To help prevent symptoms, moving patients slowly from the operating room table to the stretcher, avoiding sudden turns during transport to the PACU, and allowing patients to wake up slowly have been applied with some measure of success. Warm blankets and repeated verbal reassurance may reduce overall anxiety by increasing feelings of well-being and a sense of security. A vigorous stir-up, sit-them-up reg-imen with early oral intake is likely to precipitate nausea and vomiting. The end result of significant symptomatology is an increased length of stay in the PACU. For the patient with unremitting symptoms, overnight admission for observation and further treatment with anti-emetics and intravenous fluids to prevent dehydration may be required.


Adequate hydration must be ensured during the opera-tive period as well as maintained in the PACU. To avoid pre-cipitating episodes of nausea or vomiting postoperatively, it is recommended to hydrate vigorously intraoperatively with at least 15–20 mL/kg of crystalloid solutions and to avoid pushing oral fluids and food. Intravenous fluid repletion allows oral fluids to be offered sparingly. Solids should be withheld until the patient expresses hunger. In addition, postponing early ambulation may help to reduce symptoms.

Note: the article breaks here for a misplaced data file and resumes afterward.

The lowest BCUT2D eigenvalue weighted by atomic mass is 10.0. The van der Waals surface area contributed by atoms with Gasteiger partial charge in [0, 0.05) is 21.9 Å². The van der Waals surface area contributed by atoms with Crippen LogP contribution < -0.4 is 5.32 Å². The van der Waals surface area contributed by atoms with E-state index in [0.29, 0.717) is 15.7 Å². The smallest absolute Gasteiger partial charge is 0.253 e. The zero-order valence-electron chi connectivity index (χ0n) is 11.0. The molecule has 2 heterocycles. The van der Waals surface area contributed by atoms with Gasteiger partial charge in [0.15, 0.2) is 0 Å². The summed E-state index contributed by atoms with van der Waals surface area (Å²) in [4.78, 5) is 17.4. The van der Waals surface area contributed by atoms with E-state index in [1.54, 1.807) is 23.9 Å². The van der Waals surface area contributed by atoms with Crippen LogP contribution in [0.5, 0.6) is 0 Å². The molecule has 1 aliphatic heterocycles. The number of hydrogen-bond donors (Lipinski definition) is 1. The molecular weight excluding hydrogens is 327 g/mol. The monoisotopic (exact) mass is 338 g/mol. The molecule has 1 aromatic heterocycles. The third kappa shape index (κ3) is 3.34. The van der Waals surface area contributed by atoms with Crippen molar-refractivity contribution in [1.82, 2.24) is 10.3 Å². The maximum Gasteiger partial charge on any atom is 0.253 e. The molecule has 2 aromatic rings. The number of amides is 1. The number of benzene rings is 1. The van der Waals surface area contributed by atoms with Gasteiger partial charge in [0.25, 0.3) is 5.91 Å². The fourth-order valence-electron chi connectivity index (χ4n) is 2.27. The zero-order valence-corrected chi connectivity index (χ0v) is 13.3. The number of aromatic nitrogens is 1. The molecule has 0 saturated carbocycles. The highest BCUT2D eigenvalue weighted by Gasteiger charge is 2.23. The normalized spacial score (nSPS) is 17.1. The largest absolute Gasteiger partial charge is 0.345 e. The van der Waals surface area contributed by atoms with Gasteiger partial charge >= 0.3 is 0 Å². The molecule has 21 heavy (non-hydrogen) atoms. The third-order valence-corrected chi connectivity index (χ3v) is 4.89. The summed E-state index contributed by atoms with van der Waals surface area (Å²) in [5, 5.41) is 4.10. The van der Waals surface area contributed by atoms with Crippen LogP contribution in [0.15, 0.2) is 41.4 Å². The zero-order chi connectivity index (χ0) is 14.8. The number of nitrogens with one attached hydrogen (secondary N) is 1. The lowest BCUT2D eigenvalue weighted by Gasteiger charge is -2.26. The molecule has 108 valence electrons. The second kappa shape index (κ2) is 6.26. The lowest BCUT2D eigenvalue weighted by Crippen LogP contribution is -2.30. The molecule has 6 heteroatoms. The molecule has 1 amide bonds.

Prophylactic administration of dexamethasone (4–10 mg IV) at the beginning of the procedure, and metoclopramide (10 mg IV) have been advocated. Droperidol, a potent anti-emetic, has fallen into disfavor because of its association with QT prolongation and torsades de pointes. This led the FDA to issue a black-box warning regarding its use. The FDA’s rec-ommendations have been challenged because of droperi-dol’s long history of efficacy and rare occurrence of adverse events. If one decides to administer droperidol, a baseline ECG should be performed, and the QT interval should be measured. Furthermore, the ECG should be monitored during its administration (Table 77.4).


Unfortunately, clinically significant side-effects have been reported with these agents. These include prolonged sedation and delayed awakening, an increase in anxiety as well as restlessness, and extrapyramidal symptoms. Acute dystonic reactions including torticollis, tics, or an oculogyric crisis can be treated with diphenhydramine, 25–50 mg, or with benztropine, 1–2 mg, intravenously or intramuscularly.


Transdermal scopolamine, proven earlier to be effica-cious in the prevention of motion sickness, has been studied for the prevention of postoperative nausea and vomiting. Although effective in reducing symptoms when applied 12 hours before surgery, significant side-effects including dry mouth as well as sedation, dysphoria, and urinary retention may occur. It is often reserved for preoperative use in patients who have a strong history of motion sickness. In the pediatric age group, the incidence of visual distur-bances and hallucinations after application of the patch is increased. Some clinicians have placed the patch before discharge in patients whose nausea has not completely resolved. However, the patch should be avoided in the geriatric population, pregnant or lactating patients, and in patients with glaucoma.